Background: Subspecialty consultation among hospitalists varies significantly across and within hospitals. While in many cases consultation is clinically necessary, in other cases it may represent overuse. Recent studies have explored predictors of consultation using observational administrative and EHR data. Qualitative methods may generate knowledge about additional factors and complex processes influencing consultation behavior not ascertainable from these sources. Our objective was to understand how pediatric hospitalists of different consultation intensities make decisions about subspecialty consultation.
Methods: This study took place at a large academic children’s hospital. We conducted semi-structured interviews, informed by the Social Ecological Model, with a purposive sample of high-consulting (top quartile) and low-consulting (bottom quartile) pediatric hospitalists previously identified through quantitative methods. Interviews were conducted virtually and audio recordings were transcribed. Two researchers coded transcripts using an integrated approach and established high interrater reliability (K > 0.75). Findings were organized by thematic categories derived from the Social Ecological Model.
Results: Participants (n=12) included high- (n=6) and low- (n=6) consulting pediatric hospitalists. Characteristics of participating hospitalists are displayed in Table 1. In describing their decision to request consultation our respondents identified a number of considerations including patient characteristics such as medical complexity, previous patient relationships with subspecialists, and deviation from expected clinical course. Our respondents view their decisions to request consultation as being strongly influenced by a desire to maintain a relationship with the patient’s family, and family expectations. Specific to this context, the hospital’s elite reputation was believed to influence families to expect subspecialty consultations. Other considerations included medicolegal risk, confidence in their own competence and that of their colleagues on service, and helpfulness of consultants. Respondents suggested that aspects of the hospital’s information systems facilitate consultation by making the process easier, including secure text message communication and clinical pathway order sets. Specific factors that make hospitalists less likely to request consults include a proficient clinician team, easy access to experienced hospitalists, and “curbsiding” subspecialists to determine the necessity of a formal consult. High-consulting hospitalists were more likely to describe medicolegal concerns, institutional norms and caregiver preferences than low-consulting hospitalists. Exemplar quotations demonstrating each finding are provided in Table 2.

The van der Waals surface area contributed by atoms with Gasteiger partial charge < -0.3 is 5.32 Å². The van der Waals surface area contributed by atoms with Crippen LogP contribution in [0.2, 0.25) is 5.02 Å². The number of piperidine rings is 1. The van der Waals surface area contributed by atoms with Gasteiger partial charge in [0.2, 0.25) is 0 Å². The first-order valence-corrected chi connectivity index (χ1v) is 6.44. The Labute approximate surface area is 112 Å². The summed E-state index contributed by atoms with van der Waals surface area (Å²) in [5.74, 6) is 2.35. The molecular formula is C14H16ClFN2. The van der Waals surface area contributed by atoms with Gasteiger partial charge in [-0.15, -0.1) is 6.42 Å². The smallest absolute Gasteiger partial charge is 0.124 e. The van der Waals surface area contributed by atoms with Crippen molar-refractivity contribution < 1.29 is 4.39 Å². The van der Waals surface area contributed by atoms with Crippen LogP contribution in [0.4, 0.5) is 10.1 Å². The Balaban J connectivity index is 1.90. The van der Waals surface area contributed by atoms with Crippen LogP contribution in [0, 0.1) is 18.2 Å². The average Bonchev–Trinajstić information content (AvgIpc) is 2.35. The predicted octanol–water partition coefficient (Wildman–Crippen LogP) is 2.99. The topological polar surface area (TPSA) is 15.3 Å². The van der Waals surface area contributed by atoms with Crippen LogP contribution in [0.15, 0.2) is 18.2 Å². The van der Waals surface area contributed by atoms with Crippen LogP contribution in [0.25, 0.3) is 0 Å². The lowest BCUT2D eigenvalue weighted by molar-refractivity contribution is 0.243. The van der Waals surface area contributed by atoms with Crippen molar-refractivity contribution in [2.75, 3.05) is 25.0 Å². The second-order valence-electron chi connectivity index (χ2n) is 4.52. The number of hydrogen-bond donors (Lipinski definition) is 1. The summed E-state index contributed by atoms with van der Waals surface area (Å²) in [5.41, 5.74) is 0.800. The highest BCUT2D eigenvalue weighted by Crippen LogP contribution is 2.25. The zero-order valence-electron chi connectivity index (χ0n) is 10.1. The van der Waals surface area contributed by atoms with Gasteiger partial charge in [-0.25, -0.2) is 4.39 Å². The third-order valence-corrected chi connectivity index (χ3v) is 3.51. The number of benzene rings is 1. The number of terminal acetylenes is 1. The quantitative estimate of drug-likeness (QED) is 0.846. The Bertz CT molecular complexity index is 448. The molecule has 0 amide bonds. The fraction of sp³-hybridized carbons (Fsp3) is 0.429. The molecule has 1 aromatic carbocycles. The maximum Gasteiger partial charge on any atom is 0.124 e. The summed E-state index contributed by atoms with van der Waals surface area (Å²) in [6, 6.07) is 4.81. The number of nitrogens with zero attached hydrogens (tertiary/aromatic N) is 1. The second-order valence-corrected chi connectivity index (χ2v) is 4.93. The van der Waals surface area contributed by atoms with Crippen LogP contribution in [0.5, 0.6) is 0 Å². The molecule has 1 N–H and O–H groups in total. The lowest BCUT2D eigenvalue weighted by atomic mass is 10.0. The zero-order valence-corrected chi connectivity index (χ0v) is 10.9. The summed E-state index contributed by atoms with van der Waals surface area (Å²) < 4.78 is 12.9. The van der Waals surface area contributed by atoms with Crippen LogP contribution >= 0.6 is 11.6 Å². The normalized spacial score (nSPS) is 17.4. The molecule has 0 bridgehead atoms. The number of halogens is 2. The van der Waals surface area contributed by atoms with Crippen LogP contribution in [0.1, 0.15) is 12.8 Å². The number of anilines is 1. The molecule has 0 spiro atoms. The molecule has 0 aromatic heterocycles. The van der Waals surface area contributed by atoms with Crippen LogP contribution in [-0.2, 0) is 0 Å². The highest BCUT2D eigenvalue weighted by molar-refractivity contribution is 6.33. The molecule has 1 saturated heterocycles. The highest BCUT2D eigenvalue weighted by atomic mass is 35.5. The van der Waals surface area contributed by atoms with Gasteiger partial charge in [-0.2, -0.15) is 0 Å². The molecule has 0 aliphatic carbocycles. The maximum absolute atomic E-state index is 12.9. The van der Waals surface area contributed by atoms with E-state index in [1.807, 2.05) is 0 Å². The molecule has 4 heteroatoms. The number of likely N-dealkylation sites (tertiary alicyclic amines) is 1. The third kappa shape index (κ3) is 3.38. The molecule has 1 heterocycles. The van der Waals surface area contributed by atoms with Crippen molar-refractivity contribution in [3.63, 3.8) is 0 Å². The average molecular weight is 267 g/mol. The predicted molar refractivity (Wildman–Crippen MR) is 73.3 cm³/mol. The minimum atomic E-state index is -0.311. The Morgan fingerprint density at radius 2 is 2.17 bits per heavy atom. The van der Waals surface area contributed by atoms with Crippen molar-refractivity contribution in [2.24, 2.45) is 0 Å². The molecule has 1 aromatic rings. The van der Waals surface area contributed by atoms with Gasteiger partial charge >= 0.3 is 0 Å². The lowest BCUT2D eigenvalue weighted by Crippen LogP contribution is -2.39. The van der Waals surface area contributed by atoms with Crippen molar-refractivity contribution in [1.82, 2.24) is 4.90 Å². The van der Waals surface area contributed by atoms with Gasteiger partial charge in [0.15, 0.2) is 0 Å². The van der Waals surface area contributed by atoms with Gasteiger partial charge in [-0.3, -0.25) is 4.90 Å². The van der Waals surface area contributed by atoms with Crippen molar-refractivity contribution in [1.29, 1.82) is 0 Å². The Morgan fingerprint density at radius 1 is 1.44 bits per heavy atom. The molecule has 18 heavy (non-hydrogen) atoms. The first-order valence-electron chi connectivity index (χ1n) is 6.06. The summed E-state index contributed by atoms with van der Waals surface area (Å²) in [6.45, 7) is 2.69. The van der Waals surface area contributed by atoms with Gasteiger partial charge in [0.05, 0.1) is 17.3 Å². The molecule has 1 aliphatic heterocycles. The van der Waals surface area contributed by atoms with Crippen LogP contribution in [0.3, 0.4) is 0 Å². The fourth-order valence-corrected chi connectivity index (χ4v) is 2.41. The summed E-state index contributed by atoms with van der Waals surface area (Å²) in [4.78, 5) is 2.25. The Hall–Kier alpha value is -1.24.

Conclusions: Decision-making around subspecialist consultation is multifactorial and influenced by factors not related to a patient’s clinical need. Our findings suggest that future efforts to reduce low-value consultation will need to take into consideration the social and organizational dynamics that promote consultation.